Not an especially conscious one – I wake up and go through slack, review the list of priorities I maintain for any re-ordering or additions I can remember, and then either work on those or monitor trading actively if the market is relatively busy (which, in crypto, happens something like 50% of the time). Even if I am focusing on something besides watching trading actively, I am at least passively watching it so I am aware if we start doing something interesting, or if the market moves in important ways, or whatever – this helps with maintaining context in the event something does happen. I don’t have any other specific routines, though.

How has your trading had to evolve as your trading notional at risk has increased?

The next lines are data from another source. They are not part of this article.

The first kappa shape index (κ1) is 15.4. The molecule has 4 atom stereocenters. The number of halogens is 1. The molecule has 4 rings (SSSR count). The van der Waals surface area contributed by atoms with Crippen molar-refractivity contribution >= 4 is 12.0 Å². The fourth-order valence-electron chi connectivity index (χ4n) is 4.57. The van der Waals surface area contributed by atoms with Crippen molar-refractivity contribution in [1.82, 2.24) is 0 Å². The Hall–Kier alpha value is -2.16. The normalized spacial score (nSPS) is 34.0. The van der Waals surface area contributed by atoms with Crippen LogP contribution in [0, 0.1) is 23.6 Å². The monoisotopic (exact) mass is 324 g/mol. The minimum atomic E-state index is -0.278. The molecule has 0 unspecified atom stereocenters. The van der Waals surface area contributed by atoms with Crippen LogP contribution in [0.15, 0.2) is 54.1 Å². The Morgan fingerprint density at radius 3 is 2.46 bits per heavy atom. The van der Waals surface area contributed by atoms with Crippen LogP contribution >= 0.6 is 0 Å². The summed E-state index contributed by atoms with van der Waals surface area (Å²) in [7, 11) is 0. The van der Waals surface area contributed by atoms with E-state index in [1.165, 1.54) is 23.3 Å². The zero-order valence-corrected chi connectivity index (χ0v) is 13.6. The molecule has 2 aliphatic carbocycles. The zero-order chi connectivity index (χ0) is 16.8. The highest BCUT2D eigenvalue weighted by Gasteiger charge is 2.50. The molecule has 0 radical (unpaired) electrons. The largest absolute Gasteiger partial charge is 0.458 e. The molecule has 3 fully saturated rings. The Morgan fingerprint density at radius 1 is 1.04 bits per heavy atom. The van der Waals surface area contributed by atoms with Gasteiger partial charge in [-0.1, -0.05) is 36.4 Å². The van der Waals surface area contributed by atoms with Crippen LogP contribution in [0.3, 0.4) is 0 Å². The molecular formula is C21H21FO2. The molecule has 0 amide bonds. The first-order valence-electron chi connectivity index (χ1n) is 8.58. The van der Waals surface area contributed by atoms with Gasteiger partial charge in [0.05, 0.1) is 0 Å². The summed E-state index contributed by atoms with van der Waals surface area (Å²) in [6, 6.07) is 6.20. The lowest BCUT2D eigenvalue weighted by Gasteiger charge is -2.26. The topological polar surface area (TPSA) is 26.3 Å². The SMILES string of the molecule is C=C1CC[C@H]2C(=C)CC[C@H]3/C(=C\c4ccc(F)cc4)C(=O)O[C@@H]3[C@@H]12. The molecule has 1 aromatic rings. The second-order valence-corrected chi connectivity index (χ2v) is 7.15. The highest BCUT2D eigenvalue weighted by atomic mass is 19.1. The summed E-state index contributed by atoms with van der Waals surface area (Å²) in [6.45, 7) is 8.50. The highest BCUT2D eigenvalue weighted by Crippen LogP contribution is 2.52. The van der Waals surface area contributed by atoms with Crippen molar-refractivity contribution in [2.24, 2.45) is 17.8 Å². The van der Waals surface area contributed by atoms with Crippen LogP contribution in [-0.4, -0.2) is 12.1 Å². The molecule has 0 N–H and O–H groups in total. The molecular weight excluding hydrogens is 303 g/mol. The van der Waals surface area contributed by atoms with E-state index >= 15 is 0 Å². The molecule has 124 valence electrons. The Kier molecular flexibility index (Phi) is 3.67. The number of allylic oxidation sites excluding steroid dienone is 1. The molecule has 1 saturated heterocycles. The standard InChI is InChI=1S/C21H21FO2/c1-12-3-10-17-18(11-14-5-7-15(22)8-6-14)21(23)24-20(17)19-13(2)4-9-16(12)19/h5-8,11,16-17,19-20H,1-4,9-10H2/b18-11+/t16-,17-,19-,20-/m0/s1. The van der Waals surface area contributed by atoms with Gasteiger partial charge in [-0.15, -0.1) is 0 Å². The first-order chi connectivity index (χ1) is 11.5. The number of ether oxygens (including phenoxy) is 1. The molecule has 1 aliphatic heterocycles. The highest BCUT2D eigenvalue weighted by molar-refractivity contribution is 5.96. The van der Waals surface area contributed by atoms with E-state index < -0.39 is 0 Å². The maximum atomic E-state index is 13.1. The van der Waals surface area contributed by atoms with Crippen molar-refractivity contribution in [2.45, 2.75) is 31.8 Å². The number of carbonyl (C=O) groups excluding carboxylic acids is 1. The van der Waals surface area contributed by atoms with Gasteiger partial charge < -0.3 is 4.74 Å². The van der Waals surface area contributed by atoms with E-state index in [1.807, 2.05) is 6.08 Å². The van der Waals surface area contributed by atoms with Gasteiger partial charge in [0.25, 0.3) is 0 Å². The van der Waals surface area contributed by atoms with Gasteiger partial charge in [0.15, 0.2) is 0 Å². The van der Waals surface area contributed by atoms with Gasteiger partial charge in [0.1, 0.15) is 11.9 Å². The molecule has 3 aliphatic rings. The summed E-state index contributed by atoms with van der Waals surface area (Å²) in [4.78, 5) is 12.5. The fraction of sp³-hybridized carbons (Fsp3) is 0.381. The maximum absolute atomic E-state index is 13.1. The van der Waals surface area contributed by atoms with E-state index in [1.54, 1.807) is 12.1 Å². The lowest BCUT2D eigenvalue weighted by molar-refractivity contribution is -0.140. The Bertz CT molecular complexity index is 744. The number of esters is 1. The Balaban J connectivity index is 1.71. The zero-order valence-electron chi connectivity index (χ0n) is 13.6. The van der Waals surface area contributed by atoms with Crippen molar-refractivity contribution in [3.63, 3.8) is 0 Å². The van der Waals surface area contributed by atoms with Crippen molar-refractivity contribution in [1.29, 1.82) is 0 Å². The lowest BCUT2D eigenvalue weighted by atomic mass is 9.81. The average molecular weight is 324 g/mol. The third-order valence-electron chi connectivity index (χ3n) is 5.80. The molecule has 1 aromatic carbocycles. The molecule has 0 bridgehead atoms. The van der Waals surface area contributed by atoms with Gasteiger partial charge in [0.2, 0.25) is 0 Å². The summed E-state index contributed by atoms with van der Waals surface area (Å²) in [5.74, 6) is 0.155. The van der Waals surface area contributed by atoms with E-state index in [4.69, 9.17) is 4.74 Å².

As our capital base has grown (and so has volume in crypto trading), we’ve had to think a lot more than we used to about risk. For instance, what fraction of the open interest for some major contract are we willing to be? How much capital can we justify keeping on each platform given that the data to determine counterparty risk is quite minimal? We’ve developed frameworks for answering these questions (and discounting the EV of each opportunity for how much risk it represents on average, according to our admittedly not perfect frameworks), and we’ve gotten better at it as we’ve gained practice with our capital base growing.

What is/are your edge(s)?

I think I am a strong fast thinker – when a problem arises or changes quickly and it’s important to make a plan immediately and execute, I am quite good. This matters a great deal in crypto trading where market conditions can change very fast and it can be important to make huge calls with a ton of PNL impact in seconds. Along similar lines, I am also “numb” to big numbers to some degree and am good at not being results-oriented in a way which makes me well-suited to making big decisions about lots of money which can sometimes go against me.